I really don’t believe that B-Jax is ever going to be the player that people expect him to be. Don’t get me wrong…..I expect him to be serviceable in the show. What I believe he needs to do is embrace the softer side of the game by becoming a fan favorite. What I mean, is if your numbrs are average but the fans love you, you’ll stick around. If your numbers are average, and you are not endearing to the fans, you’ll always be compared to what you SHOULD have been by virtue of where you were drafted. My advice to Brett is to start adding fan interaction as a tool in the toolbox. It could be the difference in his career moving forward, because I fear that the “baseball only tools” may not be enough.

          Just sayin’.

          1. DocPeterWimsey

            I think that BJax could be a Mark Reynolds type of player, but with better fielding.  That’s not what we wanted, but it’s better than what we have.

  2. butlerdawgs

    Best minor league food is the cheeseburger served on Krispy Kreme donuts instead of a bun hands down.

    1. mjhurdle

      Those are amazing. They have them at the Gateway Grizzlies games here in STL and i have to get one every time i go.

      1. butlerdawgs

        Yep, that’s where I had mine. I worked for several summers for the Evansville Otters, and we took a road trip there one year for a weekend series.

  3. Hansman1982

    Wasn’t jay Jackson a bit of a prospect a couple years ago?

    1. Brett

      Big-time. Had a great, great year climbing the ladder. But hitters caught up, and he really stalled out in AAA for a couple years. Would like to see what he could do in the bullpen long-term.

      1. ETS

        I think bull pen is his future. Unless his secondary stuff grows by bounds in a hurry.

  4. Blitzenjohn

    I’m thinking Lake may see Iowa (maybe Sept. call up in Chicago?) before the year is done. Good looking prospect.

  5. Idaho Razorback

    Best food? Sneaking in Natty Ice’s and Southern Comfort and buying sunflower seeds inside the stadium. Can’t wait for Boise to travel up to Spokane so I can see the future in person. Javier Baez has been on fire. Let’s hope he doesn’t turn into Joan Baez.

    http://network.yardbarker.com/author/article_external/10842230?headline=angels_cant_even_contain_baez_much_less_stop_him&linksrc=mb_right_col&mailing_id=1607&sport_name=mlb

  6. Idaho Razorback

    Just saw on the local news out of Spokane, 5 guys are walking across country with a goat named Wrigley. Their destination is Wrigley Field. The have walked 2,500 miles and raised 12K. Whatever it takes!

    1. Edwin

      I hope this is for a charity or something. Curses are silly and don’t exist. The only thing more silly than a curse is trying to break a curse, which just makes every party involved look stupid.

      Besides, the “goat curse” is pretty lame anyways. A guy tried to bring a goat into a sporting event. It’s a freaking goat. How does that sound like a good idea to anyone?

  7. MichiganGoat

    Being in West Michigan I am lucky to be bear the ballpark that had one of the first ballpark Superfoods – the 5/3 Burger at 5/3 Bank Ballpark home of the West Michigan Whitecaps (low A Tigers). It’s a true monstrosity 5/3 pounds of meat covered in every single topping you can put on a burger. I’ve only had a quarter of it and it made me want to puke. Luckily the often have Founders on tap and on Tuesday $2 pints and $1 hotdogs. So I can get a box seat, plenty of beer and hot dogs for $25 dollars- that’s why the minor leagues ate great.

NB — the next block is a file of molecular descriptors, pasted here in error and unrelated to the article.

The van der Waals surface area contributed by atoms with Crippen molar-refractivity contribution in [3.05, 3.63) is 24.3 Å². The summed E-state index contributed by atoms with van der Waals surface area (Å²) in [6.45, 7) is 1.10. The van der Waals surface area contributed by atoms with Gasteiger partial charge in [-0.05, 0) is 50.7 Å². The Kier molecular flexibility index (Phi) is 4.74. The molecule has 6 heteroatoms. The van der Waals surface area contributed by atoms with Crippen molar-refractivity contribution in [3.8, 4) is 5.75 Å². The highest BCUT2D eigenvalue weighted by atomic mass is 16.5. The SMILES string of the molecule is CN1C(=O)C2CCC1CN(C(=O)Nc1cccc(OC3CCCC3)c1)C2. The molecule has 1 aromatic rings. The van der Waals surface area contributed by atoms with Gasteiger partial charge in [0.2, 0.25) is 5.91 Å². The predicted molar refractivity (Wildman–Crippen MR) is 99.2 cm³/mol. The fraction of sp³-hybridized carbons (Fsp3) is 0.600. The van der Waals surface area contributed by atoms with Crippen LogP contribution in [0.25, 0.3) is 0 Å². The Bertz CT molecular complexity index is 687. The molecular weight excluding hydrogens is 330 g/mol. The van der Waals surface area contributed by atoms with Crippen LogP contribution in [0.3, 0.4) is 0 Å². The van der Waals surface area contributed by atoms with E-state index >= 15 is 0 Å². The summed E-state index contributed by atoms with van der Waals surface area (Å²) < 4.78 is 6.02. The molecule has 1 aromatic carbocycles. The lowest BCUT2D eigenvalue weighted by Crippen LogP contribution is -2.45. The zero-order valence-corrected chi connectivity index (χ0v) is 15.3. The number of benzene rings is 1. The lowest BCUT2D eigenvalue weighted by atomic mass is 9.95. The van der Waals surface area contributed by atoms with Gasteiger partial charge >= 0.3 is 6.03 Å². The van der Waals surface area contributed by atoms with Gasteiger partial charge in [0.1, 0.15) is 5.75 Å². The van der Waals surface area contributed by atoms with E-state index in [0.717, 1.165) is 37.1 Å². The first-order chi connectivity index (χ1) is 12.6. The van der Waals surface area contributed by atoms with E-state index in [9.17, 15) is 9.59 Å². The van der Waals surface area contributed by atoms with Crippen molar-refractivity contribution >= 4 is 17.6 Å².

8. Adam

    Luke – do you see Raley moving up to AAA now with Wood and Wells in Chicago? Who is making up the current rotation now? I know Raley has been the most consistent starter at Tennessee and don’t know if there is much left for him to do there in terms of his performance.

    1. AB

      It seems the Cubs have essentially the same pedigree of pitcher in Rusin, Raley, and Kirk.

      1. Brett

        Definitely some similarities between Rusin and Raley, but, until this year, Kirk was striking a bunch of guys out. Raley and Rusin aren’t really strikeout guys.

    2. AB

      Apparently Francescon has moved up to Daytona

  9. Andy

    Luke, not sure if you saw but Baez had a 2R HR and a grand slam yesterday in EXST. Arizona Phil at The Cub Reporter said both were 420+ foot bombs.

    1. ShootTheGoat

      Speaking of Arizona Phils’ website. I have been checking it everyday, but yet I never see Dillon Maples name listed as pitching in a game. Does anyone know where he is?

      1. Brett

        Still hurt, unfortunately. No one really has much information.

  10. Katie

    I can’t remember if I shared this before but at the Iowa Cubs game Friday night Scott Maine was approached by an elderly lady for an autograph for her grandson who has leukemia and was too weak to come to the game. Not only did Scott get her a ball and sign it for her, he took to ball around to all the players warming up and got them to sign it too and gave it to the lady. Just wanted to share that about Scott. He is a class act.

    Also Jeff Beliveau was wearing the rookie girly backpack with the bullpen supplies in it. When I openly mocked him and snapped pictures he began laughing and posing. He also corrected me when I thought it was a Hannah Montana backpack but it was Selena Gomez. Okay so I’m clueless. He seems to be a great guy too.

    1. hansman1982

      When I went to Opening Day I chatted with Beliveau for a few minutes, absolutely a great guy.

      1. Katie

        He is really goofy. Seems like a nice kid. I will definitely be rooting for him even more.